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Chris Wilkinson is a former British No. 1, who now serves as a tennis commentator and as a coach for the LTA. He is ESPN.co.uk's resident expert, providing an exclusive view on the world of tennis.

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Nadal the man to beat but Djokovic can prosper in Paris

Chris Wilkinson May 21, 2013
Rafael Nadal is aiming for an eighth French Open title, but Novak Djokovic could be the one to beat him © AP
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In recent years the French Open has been about one man; Rafael Nadal. The 26-year-old has dominated the Paris tournament in recent years, amassing seven titles in the last eight years at Roland Garros.

The first thing to note about Nadal is that, since his return, he has made eight finals and won six of them; that in itself is pretty incredible. His latest victory over Roger Federer at the Internazionali BNL d'Italia, despite the Swiss not being at his best, was another outstanding performance to win his 41st career title on clay.

Another interesting point regarding the Spaniard is that he has no points to defend from Wimbledon onwards, due to his injury absence in late 2012. Realistically, he has to defend his Paris crown but towards the end of the year he will be playing for points to add to his total. World No. 1 status is certainly a possibility if Nadal carries on his recent form.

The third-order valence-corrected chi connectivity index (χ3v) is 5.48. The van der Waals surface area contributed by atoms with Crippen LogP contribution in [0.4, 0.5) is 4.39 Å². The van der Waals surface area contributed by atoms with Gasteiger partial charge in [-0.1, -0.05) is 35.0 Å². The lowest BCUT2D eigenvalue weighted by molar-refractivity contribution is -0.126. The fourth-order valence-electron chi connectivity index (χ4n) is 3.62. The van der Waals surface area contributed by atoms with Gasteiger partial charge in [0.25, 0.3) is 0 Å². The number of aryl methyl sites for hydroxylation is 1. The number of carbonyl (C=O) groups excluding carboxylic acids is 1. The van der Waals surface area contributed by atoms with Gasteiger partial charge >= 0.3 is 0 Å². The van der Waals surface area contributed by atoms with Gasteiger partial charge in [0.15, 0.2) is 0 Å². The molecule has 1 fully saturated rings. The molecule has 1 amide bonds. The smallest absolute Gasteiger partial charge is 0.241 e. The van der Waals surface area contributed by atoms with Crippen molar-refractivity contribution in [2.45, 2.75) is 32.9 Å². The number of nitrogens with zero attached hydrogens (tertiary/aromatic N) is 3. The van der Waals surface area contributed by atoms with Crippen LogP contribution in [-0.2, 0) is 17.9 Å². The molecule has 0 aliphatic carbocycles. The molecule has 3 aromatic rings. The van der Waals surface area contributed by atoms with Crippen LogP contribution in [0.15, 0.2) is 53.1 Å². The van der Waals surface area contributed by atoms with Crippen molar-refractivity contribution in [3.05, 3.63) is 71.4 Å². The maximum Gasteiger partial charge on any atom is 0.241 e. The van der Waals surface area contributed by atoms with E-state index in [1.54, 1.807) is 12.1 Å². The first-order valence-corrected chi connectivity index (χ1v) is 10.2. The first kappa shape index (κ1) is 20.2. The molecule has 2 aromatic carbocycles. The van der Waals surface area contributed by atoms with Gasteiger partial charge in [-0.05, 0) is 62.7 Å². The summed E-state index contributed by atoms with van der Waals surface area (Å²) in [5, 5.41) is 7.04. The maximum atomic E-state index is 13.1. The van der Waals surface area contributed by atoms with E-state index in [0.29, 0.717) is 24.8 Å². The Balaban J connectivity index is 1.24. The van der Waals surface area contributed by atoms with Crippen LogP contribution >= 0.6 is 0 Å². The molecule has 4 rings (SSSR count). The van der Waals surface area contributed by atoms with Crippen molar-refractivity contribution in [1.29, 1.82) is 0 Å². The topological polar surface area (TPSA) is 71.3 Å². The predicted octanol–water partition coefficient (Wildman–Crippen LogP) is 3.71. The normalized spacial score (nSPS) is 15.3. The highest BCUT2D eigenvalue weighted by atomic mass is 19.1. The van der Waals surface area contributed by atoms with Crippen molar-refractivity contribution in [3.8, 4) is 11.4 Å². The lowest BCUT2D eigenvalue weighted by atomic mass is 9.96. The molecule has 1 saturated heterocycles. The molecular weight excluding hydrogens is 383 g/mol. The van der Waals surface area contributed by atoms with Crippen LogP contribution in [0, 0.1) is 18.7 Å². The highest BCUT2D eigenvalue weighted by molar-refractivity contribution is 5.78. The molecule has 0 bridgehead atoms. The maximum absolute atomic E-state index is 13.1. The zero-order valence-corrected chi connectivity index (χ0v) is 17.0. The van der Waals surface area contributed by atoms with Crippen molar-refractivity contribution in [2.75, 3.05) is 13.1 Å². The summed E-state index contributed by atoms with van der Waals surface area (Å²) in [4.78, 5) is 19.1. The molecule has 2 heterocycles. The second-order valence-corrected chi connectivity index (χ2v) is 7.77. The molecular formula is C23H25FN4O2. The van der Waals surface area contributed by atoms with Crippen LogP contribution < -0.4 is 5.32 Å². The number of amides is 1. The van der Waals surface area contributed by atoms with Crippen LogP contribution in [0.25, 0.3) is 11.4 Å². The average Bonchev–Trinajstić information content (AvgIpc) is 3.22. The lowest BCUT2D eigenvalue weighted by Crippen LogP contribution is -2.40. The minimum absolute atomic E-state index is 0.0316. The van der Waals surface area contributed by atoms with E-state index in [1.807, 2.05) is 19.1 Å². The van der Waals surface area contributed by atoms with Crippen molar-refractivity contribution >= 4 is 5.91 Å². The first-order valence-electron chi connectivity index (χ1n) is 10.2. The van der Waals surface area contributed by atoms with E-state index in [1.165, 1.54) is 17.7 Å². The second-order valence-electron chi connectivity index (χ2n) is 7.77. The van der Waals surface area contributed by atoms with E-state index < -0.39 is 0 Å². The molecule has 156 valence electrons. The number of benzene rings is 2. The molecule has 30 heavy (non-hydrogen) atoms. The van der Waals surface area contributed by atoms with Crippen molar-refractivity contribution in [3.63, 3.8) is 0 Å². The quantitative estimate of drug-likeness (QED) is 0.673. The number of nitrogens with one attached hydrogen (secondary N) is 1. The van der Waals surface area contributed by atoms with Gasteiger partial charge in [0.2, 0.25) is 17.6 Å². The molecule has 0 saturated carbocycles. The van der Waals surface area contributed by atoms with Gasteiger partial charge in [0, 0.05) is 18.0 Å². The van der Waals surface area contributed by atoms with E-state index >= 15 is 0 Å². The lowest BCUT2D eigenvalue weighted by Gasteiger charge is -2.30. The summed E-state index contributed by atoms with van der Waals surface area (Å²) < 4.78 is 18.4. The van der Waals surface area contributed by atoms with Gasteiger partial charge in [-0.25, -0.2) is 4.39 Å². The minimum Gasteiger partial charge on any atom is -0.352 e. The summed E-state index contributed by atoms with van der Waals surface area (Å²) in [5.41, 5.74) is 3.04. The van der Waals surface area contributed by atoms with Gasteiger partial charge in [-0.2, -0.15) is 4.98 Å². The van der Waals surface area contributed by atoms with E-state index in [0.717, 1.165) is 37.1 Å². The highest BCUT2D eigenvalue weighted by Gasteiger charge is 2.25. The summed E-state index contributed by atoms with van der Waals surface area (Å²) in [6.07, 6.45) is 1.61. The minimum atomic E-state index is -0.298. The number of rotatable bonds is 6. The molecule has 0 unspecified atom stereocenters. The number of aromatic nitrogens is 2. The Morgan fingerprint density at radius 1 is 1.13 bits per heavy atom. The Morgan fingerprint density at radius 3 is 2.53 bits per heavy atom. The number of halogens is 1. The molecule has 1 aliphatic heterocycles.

However, if anyone has got the game to beat the heavy favourite, it is the current world No. 1 Novak Djokovic. The Serb proved it in the final of the Monte Carlo Masters when he ended Nadal's eight year reign at the tournament. Looking at how Nadal plays, he likes to force his opponent wide on the backhand but Djokovic tends to hold the base-line more and is able to do that little bit more with the ball.

Djokovic has the game to beat Nadal on any surface. The three-time Australian Open champion has suffered a couple of bad results as of late, losing to Grigor Dimitrov at the Mutua Madrid Open and then Tomas Berdych in Rome so his form has dipped slightly. But the likes of Nadal, Djokovic, Roger Federer and Andy Murray are different beasts at the grand slams; it's best of five sets and their fitness usually tends to prevail. These guys can take it to another level.

At the start of the year, the aim is to get to all four of the grand slams. That's what it's all about - and I think the top four will be there or thereabouts. But there is always a chance of the odd shock, like when Nadal lost to Lukas Rosol in the second round at Wimbledon last year.

US Open winner Murray may miss out the trip to France, but I think he will wait until the end of the week before making his decision. It is a tough one for Murray, he has to think whether he has more chance of winning in Paris or at Wimbledon in June. It will be about finding the balance; does he want to be at his strongest for when Wimbledon comes around? Only Andy Murray knows the answer to that.